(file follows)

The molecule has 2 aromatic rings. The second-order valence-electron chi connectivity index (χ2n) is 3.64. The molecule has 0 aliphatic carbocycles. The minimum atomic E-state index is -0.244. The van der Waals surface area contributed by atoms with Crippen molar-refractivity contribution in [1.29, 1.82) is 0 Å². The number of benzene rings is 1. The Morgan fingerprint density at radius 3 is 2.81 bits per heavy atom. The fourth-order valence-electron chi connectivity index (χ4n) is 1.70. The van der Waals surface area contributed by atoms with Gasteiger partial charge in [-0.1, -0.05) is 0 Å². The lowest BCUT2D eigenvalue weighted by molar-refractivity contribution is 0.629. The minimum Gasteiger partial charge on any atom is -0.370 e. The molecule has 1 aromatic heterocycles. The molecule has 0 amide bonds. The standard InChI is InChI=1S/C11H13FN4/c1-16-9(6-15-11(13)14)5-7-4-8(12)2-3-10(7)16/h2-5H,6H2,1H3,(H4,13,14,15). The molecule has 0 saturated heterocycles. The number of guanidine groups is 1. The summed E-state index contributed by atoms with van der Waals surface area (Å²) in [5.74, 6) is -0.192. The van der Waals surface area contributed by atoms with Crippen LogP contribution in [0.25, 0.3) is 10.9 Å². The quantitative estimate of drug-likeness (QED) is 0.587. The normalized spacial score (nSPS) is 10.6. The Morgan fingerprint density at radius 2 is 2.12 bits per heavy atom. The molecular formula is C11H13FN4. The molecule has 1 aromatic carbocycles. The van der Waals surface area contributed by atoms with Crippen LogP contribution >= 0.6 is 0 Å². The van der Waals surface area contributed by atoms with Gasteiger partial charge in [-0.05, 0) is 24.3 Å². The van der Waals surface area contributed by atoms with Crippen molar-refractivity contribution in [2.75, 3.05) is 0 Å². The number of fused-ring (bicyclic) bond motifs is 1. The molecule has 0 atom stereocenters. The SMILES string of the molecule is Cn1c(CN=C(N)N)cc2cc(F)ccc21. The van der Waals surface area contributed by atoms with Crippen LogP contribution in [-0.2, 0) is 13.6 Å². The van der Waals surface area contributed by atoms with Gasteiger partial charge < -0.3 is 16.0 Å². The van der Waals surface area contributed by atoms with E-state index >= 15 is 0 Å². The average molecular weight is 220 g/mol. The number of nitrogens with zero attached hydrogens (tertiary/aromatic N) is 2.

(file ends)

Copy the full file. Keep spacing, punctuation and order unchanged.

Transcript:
The molecule has 2 aromatic rings. The second-order valence-electron chi connectivity index (χ2n) is 3.64. The molecule has 0 aliphatic carbocycles. The minimum atomic E-state index is -0.244. The van der Waals surface area contributed by atoms with Crippen molar-refractivity contribution in [1.29, 1.82) is 0 Å². The number of benzene rings is 1. The Morgan fingerprint density at radius 3 is 2.81 bits per heavy atom. The fourth-order valence-electron chi connectivity index (χ4n) is 1.70. The van der Waals surface area contributed by atoms with Gasteiger partial charge in [-0.1, -0.05) is 0 Å². The lowest BCUT2D eigenvalue weighted by molar-refractivity contribution is 0.629. The minimum Gasteiger partial charge on any atom is -0.370 e. The molecule has 1 aromatic heterocycles. The molecule has 0 amide bonds. The standard InChI is InChI=1S/C11H13FN4/c1-16-9(6-15-11(13)14)5-7-4-8(12)2-3-10(7)16/h2-5H,6H2,1H3,(H4,13,14,15). The molecule has 0 saturated heterocycles. The number of guanidine groups is 1. The summed E-state index contributed by atoms with van der Waals surface area (Å²) in [5.74, 6) is -0.192. The van der Waals surface area contributed by atoms with Crippen LogP contribution in [0.25, 0.3) is 10.9 Å². The quantitative estimate of drug-likeness (QED) is 0.587. The normalized spacial score (nSPS) is 10.6. The Morgan fingerprint density at radius 2 is 2.12 bits per heavy atom. The molecular formula is C11H13FN4. The molecule has 1 aromatic carbocycles. The van der Waals surface area contributed by atoms with Crippen LogP contribution >= 0.6 is 0 Å². The van der Waals surface area contributed by atoms with Gasteiger partial charge in [-0.05, 0) is 24.3 Å². The van der Waals surface area contributed by atoms with Crippen molar-refractivity contribution in [2.75, 3.05) is 0 Å². The number of fused-ring (bicyclic) bond motifs is 1. The molecule has 0 atom stereocenters. The SMILES string of the molecule is Cn1c(CN=C(N)N)cc2cc(F)ccc21. The van der Waals surface area contributed by atoms with Crippen LogP contribution in [-0.2, 0) is 13.6 Å². The van der Waals surface area contributed by atoms with Gasteiger partial charge < -0.3 is 16.0 Å². The van der Waals surface area contributed by atoms with E-state index >= 15 is 0 Å². The average molecular weight is 220 g/mol. The number of nitrogens with zero attached hydrogens (tertiary/aromatic N) is 2.